Prospect Mayor, old scholar Matthew Larwood delivers Occasional Address

From a career as a glass artist, to running a tech company, to leading Prospect as Mayor – Matthew Larwood’s post-Blackfriars life is a lesson in going with the flow.

Mr Larwood (BPS’89), the current Mayor of Prospect, has delivered the Occasional Address at this year’s Year 12 Academic Assembly.

“38 years ago, when I was sitting where you are tonight, I never pictured myself standing here speaking to the current Year 12 cohort as the Mayor of the City of Prospect and as a CEO of a tech company,” Mr Larwood said.

“I remember Year 12 very well and can honestly say that, on the whole, I enjoyed my time at Blackfriars. I started Year 12 with a vague idea of going on to study accounting or economics at uni, however, as the year progressed, that career path no longer filled me with excitement or motivation.

“Instead, I became much more interested in what I was learning in art. This was in part due to my arts teacher, Ian Abbott, who instilled in all of us a passion and enthusiasm for the creative industries.”

Mr Larwood went on to study a Bachelor of Design, majoring in ceramics, but after a couple of years, switched to glassblowing. He spent 16 years as a glass artist, culminating in a stint as the Jam Factory’s Glass Studio General Manager.

Matthew Larwood at the Academic Assembly.

While at the Jam Factory, he decided to study an MBA.

“This took me several years, as I was working full-time, and also had a young family,” he said.

“However, it was well worth doing, as having an MBA under my belt definitely gave me more career opportunities.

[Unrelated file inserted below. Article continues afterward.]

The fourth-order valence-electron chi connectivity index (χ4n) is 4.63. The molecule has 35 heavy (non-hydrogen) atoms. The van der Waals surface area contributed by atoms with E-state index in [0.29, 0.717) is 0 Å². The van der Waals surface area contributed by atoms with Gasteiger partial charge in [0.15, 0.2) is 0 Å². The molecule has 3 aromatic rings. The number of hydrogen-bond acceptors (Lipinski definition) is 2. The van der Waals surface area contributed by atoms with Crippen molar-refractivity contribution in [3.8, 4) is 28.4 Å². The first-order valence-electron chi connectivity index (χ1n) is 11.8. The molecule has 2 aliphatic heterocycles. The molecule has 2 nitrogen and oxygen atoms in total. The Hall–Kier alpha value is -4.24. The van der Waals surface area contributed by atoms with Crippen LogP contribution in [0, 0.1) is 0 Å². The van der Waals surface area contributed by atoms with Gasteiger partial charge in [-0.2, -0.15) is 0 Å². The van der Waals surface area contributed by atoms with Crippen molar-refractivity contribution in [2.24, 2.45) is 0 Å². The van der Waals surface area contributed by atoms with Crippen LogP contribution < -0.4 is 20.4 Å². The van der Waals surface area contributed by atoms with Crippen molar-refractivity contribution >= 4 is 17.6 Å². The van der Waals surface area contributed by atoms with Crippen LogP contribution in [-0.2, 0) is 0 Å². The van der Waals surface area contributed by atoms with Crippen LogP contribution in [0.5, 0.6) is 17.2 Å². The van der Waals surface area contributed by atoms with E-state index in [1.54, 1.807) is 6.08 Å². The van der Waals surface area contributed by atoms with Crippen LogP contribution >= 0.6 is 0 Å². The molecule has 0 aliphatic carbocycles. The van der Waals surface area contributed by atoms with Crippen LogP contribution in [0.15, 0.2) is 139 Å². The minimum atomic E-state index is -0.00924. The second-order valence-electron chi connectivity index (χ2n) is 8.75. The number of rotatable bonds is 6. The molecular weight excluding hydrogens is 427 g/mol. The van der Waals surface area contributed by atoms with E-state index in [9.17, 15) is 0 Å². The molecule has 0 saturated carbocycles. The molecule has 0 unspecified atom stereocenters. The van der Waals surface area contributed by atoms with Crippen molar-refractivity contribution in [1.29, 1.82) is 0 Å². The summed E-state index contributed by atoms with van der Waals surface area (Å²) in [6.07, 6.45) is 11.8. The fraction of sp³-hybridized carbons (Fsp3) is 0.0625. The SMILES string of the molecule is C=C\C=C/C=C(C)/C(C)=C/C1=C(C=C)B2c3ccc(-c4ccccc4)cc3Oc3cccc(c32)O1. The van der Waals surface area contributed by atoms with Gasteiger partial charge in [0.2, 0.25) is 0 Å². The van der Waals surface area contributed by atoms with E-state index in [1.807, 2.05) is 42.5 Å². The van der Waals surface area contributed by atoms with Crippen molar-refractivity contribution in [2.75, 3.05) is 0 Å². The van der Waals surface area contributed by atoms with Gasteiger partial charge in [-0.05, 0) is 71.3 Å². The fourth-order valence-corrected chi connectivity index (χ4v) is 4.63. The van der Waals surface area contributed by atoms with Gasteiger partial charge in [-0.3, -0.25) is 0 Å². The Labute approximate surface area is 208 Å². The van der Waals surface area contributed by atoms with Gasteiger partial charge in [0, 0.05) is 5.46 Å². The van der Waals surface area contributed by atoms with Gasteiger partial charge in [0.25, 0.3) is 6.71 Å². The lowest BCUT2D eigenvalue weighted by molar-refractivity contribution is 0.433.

“The first opportunity to come along was to move into construction as a GM – and I leapt at it. As it turns out, this was also not meant to be my forever job, as I was made redundant after four years. At the time, this seemed like the end of the world. However, I called upon those life skills I developed at school, and I was fortunate to land my current job (as CEO at Axios IT) 13 years ago.”

The importance of life skills

Those life skills included resilience, building relationships and being part of a community. 

“I think one of the most valuable skills I learnt in my school years was the ability to form and maintain relationships. Some of my best mates to this day are friends I made at school,” said Mr Larwood, who was elected Mayor in late 2022, taking over from fellow Blackfriars old scholar David O’Loughlin (BPS’82).

“This didn’t come easy to me, as I was an introvert and could have just as easily kept to myself. But I intuitively knew that this life skill would be as important as any technical/academic skills I had learnt in Year 12 or would learn at university.

Mr Larwood highlighted the importance of life skills.

“This skill has kept me in good stead throughout my working life – whether it is forming relationships with new work colleagues, networking or working with customers. It’s also come in very handy in my role as Mayor.”

Mr Larwood called on the Class of 2023 to embrace those life skills – now and into the future.

“Whether you’re heading to uni or TAFE, whether you’ve got a job lined up or plan to start a trade, the academic and life skills you have learnt during your years at Blackfriars will help shape your careers and yourself as a person,” he said.

“It’s important to remember that these are called life skills – and I want to emphasise the word skill. Just like playing sport, or learning a trade, these are skills which you have to practise and work on if they’re to be successful. Some may come more naturally than others, but remember to put in the hard work and you’ll get the results you’re after.

“If I was to give you one piece of advice … it would be to remember your time here at Blackfriars, learn from your experiences and take them with you into the future. They’ll always be there for you to call upon when you need them.”

The cream of the crop: Dr Michael Francki to deliver Occasional Address

When old scholar Michael Francki gives the Occasional Address at this week’s Year 12 Academic Assembly, he will have some sage advice for this year’s crop of students.


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